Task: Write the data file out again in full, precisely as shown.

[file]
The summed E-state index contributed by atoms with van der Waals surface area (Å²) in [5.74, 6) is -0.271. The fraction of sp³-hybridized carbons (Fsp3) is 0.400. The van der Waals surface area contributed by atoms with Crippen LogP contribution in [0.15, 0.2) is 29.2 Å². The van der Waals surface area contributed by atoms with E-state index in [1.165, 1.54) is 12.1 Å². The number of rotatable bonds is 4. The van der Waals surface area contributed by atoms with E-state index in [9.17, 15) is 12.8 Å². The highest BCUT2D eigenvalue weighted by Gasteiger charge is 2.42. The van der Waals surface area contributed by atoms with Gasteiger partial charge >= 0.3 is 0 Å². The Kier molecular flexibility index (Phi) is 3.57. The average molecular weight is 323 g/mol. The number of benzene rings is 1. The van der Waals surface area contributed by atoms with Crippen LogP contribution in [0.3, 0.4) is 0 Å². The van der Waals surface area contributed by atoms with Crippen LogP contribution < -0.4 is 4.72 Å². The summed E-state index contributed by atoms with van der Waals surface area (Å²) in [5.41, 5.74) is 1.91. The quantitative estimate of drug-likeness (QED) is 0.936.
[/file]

The summed E-state index contributed by atoms with van der Waals surface area (Å²) in [5.74, 6) is -0.271. The fraction of sp³-hybridized carbons (Fsp3) is 0.400. The van der Waals surface area contributed by atoms with Crippen LogP contribution in [0.15, 0.2) is 29.2 Å². The van der Waals surface area contributed by atoms with E-state index in [1.165, 1.54) is 12.1 Å². The number of rotatable bonds is 4. The van der Waals surface area contributed by atoms with E-state index in [9.17, 15) is 12.8 Å². The highest BCUT2D eigenvalue weighted by Gasteiger charge is 2.42. The van der Waals surface area contributed by atoms with Gasteiger partial charge >= 0.3 is 0 Å². The Kier molecular flexibility index (Phi) is 3.57. The average molecular weight is 323 g/mol. The number of benzene rings is 1. The van der Waals surface area contributed by atoms with Crippen LogP contribution in [0.3, 0.4) is 0 Å². The van der Waals surface area contributed by atoms with Crippen LogP contribution < -0.4 is 4.72 Å². The summed E-state index contributed by atoms with van der Waals surface area (Å²) in [5.41, 5.74) is 1.91. The quantitative estimate of drug-likeness (QED) is 0.936.